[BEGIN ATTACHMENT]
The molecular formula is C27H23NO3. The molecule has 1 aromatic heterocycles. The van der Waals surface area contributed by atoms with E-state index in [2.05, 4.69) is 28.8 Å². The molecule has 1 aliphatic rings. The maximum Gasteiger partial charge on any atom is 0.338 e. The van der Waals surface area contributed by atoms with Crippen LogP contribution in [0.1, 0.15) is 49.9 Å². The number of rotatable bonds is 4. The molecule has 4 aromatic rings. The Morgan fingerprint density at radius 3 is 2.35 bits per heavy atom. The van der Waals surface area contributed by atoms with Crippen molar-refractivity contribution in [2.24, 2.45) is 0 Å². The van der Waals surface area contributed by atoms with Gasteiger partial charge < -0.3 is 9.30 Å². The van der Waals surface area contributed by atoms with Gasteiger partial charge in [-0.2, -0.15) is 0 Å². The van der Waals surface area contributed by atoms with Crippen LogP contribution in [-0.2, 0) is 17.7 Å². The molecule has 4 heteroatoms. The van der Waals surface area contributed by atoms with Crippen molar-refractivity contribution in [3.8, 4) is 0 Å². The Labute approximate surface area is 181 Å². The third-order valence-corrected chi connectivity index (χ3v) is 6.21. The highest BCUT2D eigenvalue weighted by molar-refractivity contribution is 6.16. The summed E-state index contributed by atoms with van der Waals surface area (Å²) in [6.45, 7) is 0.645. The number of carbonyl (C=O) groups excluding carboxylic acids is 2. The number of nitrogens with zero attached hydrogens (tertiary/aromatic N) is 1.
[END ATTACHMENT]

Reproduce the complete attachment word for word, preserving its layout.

The molecular formula is C27H23NO3. The molecule has 1 aromatic heterocycles. The van der Waals surface area contributed by atoms with E-state index in [2.05, 4.69) is 28.8 Å². The molecule has 1 aliphatic rings. The maximum Gasteiger partial charge on any atom is 0.338 e. The van der Waals surface area contributed by atoms with Crippen LogP contribution in [0.1, 0.15) is 49.9 Å². The number of rotatable bonds is 4. The molecule has 4 aromatic rings. The Morgan fingerprint density at radius 3 is 2.35 bits per heavy atom. The van der Waals surface area contributed by atoms with Crippen molar-refractivity contribution in [2.24, 2.45) is 0 Å². The van der Waals surface area contributed by atoms with Gasteiger partial charge < -0.3 is 9.30 Å². The van der Waals surface area contributed by atoms with Gasteiger partial charge in [-0.2, -0.15) is 0 Å². The van der Waals surface area contributed by atoms with Crippen LogP contribution in [-0.2, 0) is 17.7 Å². The molecule has 4 heteroatoms. The van der Waals surface area contributed by atoms with Crippen molar-refractivity contribution in [3.8, 4) is 0 Å². The Labute approximate surface area is 181 Å². The third-order valence-corrected chi connectivity index (χ3v) is 6.21. The highest BCUT2D eigenvalue weighted by molar-refractivity contribution is 6.16. The summed E-state index contributed by atoms with van der Waals surface area (Å²) in [6.45, 7) is 0.645. The number of carbonyl (C=O) groups excluding carboxylic acids is 2. The number of nitrogens with zero attached hydrogens (tertiary/aromatic N) is 1.